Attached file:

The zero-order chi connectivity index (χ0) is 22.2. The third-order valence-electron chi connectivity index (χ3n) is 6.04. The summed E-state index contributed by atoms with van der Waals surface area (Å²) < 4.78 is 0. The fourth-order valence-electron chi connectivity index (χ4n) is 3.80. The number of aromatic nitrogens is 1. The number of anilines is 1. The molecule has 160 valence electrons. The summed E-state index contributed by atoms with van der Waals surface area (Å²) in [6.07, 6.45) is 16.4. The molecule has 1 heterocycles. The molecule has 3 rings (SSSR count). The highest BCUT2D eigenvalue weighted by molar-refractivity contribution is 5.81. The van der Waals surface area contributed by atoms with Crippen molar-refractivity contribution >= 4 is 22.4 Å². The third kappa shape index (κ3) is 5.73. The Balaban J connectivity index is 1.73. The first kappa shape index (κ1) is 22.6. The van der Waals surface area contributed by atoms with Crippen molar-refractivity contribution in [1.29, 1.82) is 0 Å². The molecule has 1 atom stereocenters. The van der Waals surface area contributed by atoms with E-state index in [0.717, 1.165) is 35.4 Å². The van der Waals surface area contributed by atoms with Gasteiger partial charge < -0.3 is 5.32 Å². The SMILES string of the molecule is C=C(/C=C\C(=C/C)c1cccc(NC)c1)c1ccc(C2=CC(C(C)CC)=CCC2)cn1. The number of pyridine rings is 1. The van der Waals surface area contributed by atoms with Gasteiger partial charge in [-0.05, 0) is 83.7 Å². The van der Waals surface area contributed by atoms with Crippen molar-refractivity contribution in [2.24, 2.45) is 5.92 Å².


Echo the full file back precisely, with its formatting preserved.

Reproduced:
The zero-order chi connectivity index (χ0) is 22.2. The third-order valence-electron chi connectivity index (χ3n) is 6.04. The summed E-state index contributed by atoms with van der Waals surface area (Å²) < 4.78 is 0. The fourth-order valence-electron chi connectivity index (χ4n) is 3.80. The number of aromatic nitrogens is 1. The number of anilines is 1. The molecule has 160 valence electrons. The summed E-state index contributed by atoms with van der Waals surface area (Å²) in [6.07, 6.45) is 16.4. The molecule has 1 heterocycles. The molecule has 3 rings (SSSR count). The highest BCUT2D eigenvalue weighted by molar-refractivity contribution is 5.81. The van der Waals surface area contributed by atoms with Crippen molar-refractivity contribution >= 4 is 22.4 Å². The third kappa shape index (κ3) is 5.73. The Balaban J connectivity index is 1.73. The first kappa shape index (κ1) is 22.6. The van der Waals surface area contributed by atoms with Crippen molar-refractivity contribution in [1.29, 1.82) is 0 Å². The molecule has 1 atom stereocenters. The van der Waals surface area contributed by atoms with E-state index in [0.717, 1.165) is 35.4 Å². The van der Waals surface area contributed by atoms with Gasteiger partial charge < -0.3 is 5.32 Å². The SMILES string of the molecule is C=C(/C=C\C(=C/C)c1cccc(NC)c1)c1ccc(C2=CC(C(C)CC)=CCC2)cn1. The number of pyridine rings is 1. The van der Waals surface area contributed by atoms with Gasteiger partial charge in [-0.05, 0) is 83.7 Å². The van der Waals surface area contributed by atoms with Crippen molar-refractivity contribution in [2.24, 2.45) is 5.92 Å².